The police’s treatment of injured and dead miners at Marikana also came under the spotlight at the hearing again this week.
Advocate Dumisani Ntsebeza, representing the families of the deceased miners, showed footage of policemen dragging injured and dead mine workers while holding cocked guns at them.
During his cross-examination of tactical response team commander, Lieutenant Colonel Little-Joe Claassen, who was at Marikana on the day of the massacre, Ntsebeza asked whether it was appropriate for the police to treat dead or injured people in such a manner.
Although Claassen agreed this was improper behaviour, he also pointed out that the police would take certain measures to ensure their own safety. “It was a tense situation. The people had dangerous weapons,” he said.
When Claassen had previously seen video footage of a policeman stepping on a striker, he said: “I tried to look for excuses, [maybe they did it] to immobilise a person, to keep them still.” He admitted however that he was distressed by some of the images.
Last week the police’s behaviour after shooting striking mine workers was also scrutinised during the testimony of Constable Edward Sebatjane. During the cross-examination, cellphone footage was shown of police officers using crude language after Sebatjane had shot and killed striker, Thobile Mpumza.
When Sebatjane’s cross-examination continued on Monday, Dali Mpofu, representing the injured and arrested mine workers, again criticised Sebatjane on the police language heard in the video. A police officer can be heard saying in Sepedi, “Ke mo thubile boss [I destroyed him, boss].”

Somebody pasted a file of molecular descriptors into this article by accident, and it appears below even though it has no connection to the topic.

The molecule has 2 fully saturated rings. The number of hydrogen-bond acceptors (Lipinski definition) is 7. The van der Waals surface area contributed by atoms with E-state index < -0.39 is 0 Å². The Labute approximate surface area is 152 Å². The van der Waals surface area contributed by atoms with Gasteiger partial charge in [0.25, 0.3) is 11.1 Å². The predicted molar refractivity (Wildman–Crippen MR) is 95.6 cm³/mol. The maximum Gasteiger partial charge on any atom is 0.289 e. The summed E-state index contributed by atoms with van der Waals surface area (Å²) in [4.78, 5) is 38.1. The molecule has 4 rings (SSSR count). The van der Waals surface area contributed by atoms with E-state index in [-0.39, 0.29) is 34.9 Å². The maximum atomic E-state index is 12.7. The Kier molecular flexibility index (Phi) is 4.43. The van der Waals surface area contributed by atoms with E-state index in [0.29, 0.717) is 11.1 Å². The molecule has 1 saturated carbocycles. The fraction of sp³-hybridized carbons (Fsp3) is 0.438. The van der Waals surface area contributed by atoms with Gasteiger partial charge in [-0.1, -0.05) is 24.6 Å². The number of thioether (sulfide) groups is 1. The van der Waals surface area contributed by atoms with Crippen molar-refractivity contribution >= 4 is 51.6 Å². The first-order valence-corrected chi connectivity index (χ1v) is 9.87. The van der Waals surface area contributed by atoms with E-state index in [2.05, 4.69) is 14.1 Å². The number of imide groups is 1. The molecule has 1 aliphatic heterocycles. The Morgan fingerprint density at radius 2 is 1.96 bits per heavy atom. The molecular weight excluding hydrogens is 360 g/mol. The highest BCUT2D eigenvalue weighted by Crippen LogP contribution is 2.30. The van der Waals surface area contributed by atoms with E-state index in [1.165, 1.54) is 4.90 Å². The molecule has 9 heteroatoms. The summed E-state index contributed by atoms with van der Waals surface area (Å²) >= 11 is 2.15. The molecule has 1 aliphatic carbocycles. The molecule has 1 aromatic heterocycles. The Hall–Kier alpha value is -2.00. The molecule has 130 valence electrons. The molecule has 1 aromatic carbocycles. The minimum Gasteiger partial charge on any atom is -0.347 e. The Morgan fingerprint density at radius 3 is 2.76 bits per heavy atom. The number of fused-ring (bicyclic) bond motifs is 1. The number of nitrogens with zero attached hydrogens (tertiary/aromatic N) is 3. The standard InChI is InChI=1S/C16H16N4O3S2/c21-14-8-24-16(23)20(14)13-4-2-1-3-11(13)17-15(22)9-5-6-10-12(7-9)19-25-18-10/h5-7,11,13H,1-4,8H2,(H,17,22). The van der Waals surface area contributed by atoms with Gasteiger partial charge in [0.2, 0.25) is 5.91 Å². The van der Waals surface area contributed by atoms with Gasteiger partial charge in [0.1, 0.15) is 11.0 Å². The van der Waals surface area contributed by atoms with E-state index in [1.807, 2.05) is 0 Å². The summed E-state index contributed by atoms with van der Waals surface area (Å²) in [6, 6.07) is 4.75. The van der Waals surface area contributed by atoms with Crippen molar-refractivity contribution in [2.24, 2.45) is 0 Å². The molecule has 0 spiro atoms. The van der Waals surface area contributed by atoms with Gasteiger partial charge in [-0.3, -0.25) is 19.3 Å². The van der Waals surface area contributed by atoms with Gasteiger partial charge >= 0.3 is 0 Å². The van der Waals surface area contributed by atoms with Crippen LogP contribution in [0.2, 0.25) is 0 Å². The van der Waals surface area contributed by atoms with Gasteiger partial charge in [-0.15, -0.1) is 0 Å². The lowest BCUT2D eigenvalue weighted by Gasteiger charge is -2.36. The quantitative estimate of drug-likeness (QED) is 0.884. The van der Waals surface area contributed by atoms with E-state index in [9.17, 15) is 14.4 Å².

Mpofu asked, “Why would anyone say they’d destroyed a human being? Is that appropriate as far as you’re concerned? Is that like shooting a pumpkin?”
Sebatjane denied that it was him that said those words and at the same time defended the words, saying that in Sepedi, words can have many different meanings. In closing, Mpofu came to the same conclusion as Ntsebeza had last week, namely that the language used by police “suggests some satisfaction … and triumph and bragging [which] is inconsistent with someone who was shooting in self-defence”.
On Monday, Sebatjane also said he didn’t “see it as a sin” if police officers were seen laughing around the bodies of the dead miners. “They were possibly laughing at other things. But it would be wrong if they were laughing at the dead bodies,” he said.
Trapped by police
During the cross-examinations, Mpofu and Ntsebeza put it to both witnesses that mine workers could have been trying to get past the police to go back to the Nkaneng informal settlement, but were blocked from doing so by the police’s nyalas.
Sebatjane, who was part of the group of police members guarding the informal settlement, shot and killed Mpumza in what he calls “self-defence”.
However, Ntsebeza argued that Mpumza came in the direction of Sebatjane’s group in order to escape being shot by other police members at the koppie. Due to the positioning of the police nyalas, he had no other escape route option. Sebatjane denied that this was the case.
Ntsebeza also questioned the shots fired by Sebatjane’s colleague Constable Ezekiel Mabe in private defence of Sebatjane, saying: “When you said Mr Mpumza was literally on top of you … we now know he was also shot by the person with an R5 rifle. I want to put it to you that it was improbable that he would’ve shot at him using an R5 rifle, because he would’ve risked shooting you.”
Sebatjane insisted that he acted in self-defence and that due to their positioning, Mabe would not have risked hitting him when shooting at Mpumza.